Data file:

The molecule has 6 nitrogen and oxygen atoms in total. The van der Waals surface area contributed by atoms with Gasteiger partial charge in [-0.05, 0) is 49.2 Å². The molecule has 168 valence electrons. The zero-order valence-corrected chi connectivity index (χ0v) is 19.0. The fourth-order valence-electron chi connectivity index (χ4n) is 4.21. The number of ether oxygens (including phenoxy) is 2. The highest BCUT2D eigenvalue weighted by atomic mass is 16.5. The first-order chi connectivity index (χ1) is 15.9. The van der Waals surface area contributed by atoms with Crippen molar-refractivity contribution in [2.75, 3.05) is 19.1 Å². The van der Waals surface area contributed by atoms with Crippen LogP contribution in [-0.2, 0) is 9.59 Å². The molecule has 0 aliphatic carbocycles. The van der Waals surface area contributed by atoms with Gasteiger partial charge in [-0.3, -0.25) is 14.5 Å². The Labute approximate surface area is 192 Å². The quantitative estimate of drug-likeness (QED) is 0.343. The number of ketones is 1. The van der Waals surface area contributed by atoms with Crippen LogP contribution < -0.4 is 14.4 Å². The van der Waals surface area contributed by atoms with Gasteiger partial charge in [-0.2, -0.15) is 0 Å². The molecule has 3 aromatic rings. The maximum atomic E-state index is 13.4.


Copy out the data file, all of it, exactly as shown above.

The molecule has 6 nitrogen and oxygen atoms in total. The van der Waals surface area contributed by atoms with Gasteiger partial charge in [-0.05, 0) is 49.2 Å². The molecule has 168 valence electrons. The zero-order valence-corrected chi connectivity index (χ0v) is 19.0. The fourth-order valence-electron chi connectivity index (χ4n) is 4.21. The number of ether oxygens (including phenoxy) is 2. The highest BCUT2D eigenvalue weighted by atomic mass is 16.5. The first-order chi connectivity index (χ1) is 15.9. The van der Waals surface area contributed by atoms with Crippen molar-refractivity contribution in [2.75, 3.05) is 19.1 Å². The van der Waals surface area contributed by atoms with Crippen LogP contribution in [-0.2, 0) is 9.59 Å². The molecule has 0 aliphatic carbocycles. The van der Waals surface area contributed by atoms with Gasteiger partial charge in [-0.3, -0.25) is 14.5 Å². The Labute approximate surface area is 192 Å². The quantitative estimate of drug-likeness (QED) is 0.343. The number of ketones is 1. The van der Waals surface area contributed by atoms with Crippen LogP contribution < -0.4 is 14.4 Å². The van der Waals surface area contributed by atoms with Gasteiger partial charge in [-0.2, -0.15) is 0 Å². The molecule has 3 aromatic rings. The maximum atomic E-state index is 13.4.